Our Readers' Opinions
August 15, 2014

Now convinced about these ‘Internet Crazies’

Fri Aug 15, 2014

Editor: When the President of the United States revolutionized the social media and online applications and used them as tools to become the 44th president of that country, I bet he didn’t think that today, that this same strategy would have birthed “Internet Crazies.” Similarly, when Mark Zuckerberg et al conceptualized the social media platform Facebook, maybe they, in a drunken stupor of ecstasy, failed to consider the ramifications of their creation.{{more}} I was one of the first Vincentians to raise eyebrows when Prime Minister Dr Gonsalves coined the phrase “Internet Crazies” and it at first seemed to me another political low blow by the PM, until I really started analyzing things from an arm’s length.

Vincentians are in a virtual war online. There are no prisoners and no referee. Each political party has within its virtual camp an army of leg soldiers whose duty it seems is to engage constantly in a fight back of “tit for tat” on every issue pertaining to or emanating from St Vincent and the Grenadines. A political professor said: “Politics is everything but not everything is politics,” but this is lost on the so called Internet Crazies. For to be at war with your own flesh and blood simply over divergent political views must come from a place deeper than political party support. The venomous hate written must flow from a place that is unreachable by light, hidden by the shadows of a deeper psychological twitch that poisons the soul. For sure, for some, this is mere entertainment and gamesmanship to pass long cold winters or hot summers, but the Vincentians whom they profess to speak up for, are by and large clueless of those who fight in their name for vainglory.

As such, the diaspora seems to be in political turmoil at temperatures far exceeding that on the ground. The local to overseas calls ratio to daily political talk shows is one such bit of evidence. In one camp, there is a talk about a pervasive spirit of fear or indifference in the land. On the other hand, there is a held notion that Vincentians are now politically mature and reflective rather than boisterous about the state of the Vincentian political economy. As the “truth” is relative, one’s view maybe determined by if you are an apple or grapes person.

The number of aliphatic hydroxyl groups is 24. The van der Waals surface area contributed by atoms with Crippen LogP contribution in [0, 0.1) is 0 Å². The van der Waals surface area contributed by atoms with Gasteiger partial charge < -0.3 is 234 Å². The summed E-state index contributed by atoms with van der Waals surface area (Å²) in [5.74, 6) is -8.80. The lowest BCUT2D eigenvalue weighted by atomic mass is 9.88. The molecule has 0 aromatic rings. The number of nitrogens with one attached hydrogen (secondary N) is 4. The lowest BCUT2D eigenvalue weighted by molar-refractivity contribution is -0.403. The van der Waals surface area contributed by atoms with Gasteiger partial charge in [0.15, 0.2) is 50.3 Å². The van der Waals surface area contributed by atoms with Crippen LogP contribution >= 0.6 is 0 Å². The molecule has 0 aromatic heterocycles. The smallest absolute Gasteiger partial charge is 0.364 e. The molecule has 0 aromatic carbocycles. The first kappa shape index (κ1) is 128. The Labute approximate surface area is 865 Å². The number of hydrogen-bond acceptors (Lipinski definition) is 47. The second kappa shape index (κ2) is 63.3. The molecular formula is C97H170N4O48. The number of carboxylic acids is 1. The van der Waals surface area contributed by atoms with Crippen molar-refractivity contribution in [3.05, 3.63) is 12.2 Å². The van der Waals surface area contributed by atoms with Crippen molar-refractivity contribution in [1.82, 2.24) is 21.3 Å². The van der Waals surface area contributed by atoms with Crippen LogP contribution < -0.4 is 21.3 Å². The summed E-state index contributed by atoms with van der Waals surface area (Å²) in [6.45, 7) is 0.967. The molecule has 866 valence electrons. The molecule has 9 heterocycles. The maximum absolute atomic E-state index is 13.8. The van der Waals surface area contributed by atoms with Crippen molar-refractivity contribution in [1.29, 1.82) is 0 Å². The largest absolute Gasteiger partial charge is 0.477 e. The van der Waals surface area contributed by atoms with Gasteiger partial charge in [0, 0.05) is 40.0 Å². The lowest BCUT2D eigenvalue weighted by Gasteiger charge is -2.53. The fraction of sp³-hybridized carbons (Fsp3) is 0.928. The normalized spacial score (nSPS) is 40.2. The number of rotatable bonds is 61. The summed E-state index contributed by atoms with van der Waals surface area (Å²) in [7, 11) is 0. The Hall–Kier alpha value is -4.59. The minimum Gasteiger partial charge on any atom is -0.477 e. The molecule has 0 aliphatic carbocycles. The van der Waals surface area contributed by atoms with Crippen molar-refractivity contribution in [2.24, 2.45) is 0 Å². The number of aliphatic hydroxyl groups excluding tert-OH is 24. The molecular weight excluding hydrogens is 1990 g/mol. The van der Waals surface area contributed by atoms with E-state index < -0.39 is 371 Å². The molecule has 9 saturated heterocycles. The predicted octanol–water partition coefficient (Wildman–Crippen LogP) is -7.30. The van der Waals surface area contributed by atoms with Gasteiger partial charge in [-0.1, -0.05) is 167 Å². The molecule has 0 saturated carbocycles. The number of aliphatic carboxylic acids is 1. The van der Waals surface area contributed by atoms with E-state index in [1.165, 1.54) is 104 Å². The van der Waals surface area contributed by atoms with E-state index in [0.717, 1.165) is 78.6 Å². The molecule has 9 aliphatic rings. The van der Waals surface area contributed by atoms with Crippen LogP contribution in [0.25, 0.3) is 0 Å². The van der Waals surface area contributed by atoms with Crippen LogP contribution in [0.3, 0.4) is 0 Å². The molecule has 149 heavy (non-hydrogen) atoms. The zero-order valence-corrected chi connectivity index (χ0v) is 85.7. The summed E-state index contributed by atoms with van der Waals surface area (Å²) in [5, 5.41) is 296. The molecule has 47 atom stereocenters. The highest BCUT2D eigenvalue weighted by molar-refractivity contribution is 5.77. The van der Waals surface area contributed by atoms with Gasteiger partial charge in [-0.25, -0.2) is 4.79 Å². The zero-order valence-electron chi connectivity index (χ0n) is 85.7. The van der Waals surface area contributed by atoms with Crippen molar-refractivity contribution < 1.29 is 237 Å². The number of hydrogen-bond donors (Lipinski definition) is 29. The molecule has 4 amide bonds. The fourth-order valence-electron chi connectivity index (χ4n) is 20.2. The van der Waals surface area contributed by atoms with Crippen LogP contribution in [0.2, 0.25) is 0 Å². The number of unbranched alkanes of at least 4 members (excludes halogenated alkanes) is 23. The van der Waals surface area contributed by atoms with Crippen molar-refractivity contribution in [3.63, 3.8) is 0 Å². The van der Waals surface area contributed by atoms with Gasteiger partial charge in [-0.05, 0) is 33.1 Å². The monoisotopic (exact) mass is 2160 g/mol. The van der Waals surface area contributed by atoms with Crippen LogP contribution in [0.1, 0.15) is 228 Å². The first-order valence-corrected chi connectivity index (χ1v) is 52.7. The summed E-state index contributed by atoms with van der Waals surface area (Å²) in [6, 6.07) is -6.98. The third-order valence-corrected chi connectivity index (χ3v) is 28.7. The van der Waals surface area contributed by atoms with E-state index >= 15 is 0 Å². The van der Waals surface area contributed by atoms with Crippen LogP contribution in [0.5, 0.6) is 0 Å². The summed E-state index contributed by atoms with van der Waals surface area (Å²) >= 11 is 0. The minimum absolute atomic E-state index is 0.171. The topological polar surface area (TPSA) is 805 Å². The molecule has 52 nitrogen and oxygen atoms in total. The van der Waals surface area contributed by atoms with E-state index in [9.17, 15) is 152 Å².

Yet, I would like to think that there is a sizeable majority of Vincentians who really like oranges. They remain allergic to that dish of intolerance and hatred that both camps serve at the altar of political expediency. The masses go about their ordinary course of life, despondent about the politics of the minority that is vulgar, riotous, corruptive and slanderous. It cannot be healthy for politics to be a menu flavoured with diatribe each day and night in such a small country. One must muster sufficient energy to keep the fire burning which may very well have caused the fuel surcharge to increase. Similarly, an incessant ringing of a bell not only disturbs the peace, but drowns out the sound for mature dialogue, constructive criticism and sober analysis of the way forward.


Let’s assume that an election takes place in December 2014 or shortly thereafter; the results are announced, party x or y wins; would that bring some finality to the present madness? Would both parties oblige to take their political talk shows off air for at least a month so that nation building can take place? Our democratic conventions wouldn’t allow it, would be the response. In other words, we would prefer to rip this nation apart, all for individual “rights” of free hate speech, rather than to bridle our lips to knit it together, thus securing our collective rights. For the chorus to “put your country before your party” is only a sweet refrain for entertainment, but rarely makes its way into our national politics.

And if the new style political terrorism occurring online is just a dose of what is to come, St Vincent as calypsonian Man Age sang, would have already seen her best days.

Mighty Chalkdust instructively sang in his “Too many parties” composition in 1997:

This thing call PNM, this thing call UNC

It is one sort of dotishness, to mamaguy you and me

It ain’t have no colour, it ain’t have no race

It ain’t have no principles for any values that it raise.

And it was never meant to be, the answer for unity

It shares no philosophy with any consistency

For when you watch the pedigree, in each and every party

The difference you see, turns out to be, a case of power and money.

Adaiah Providence-Culzac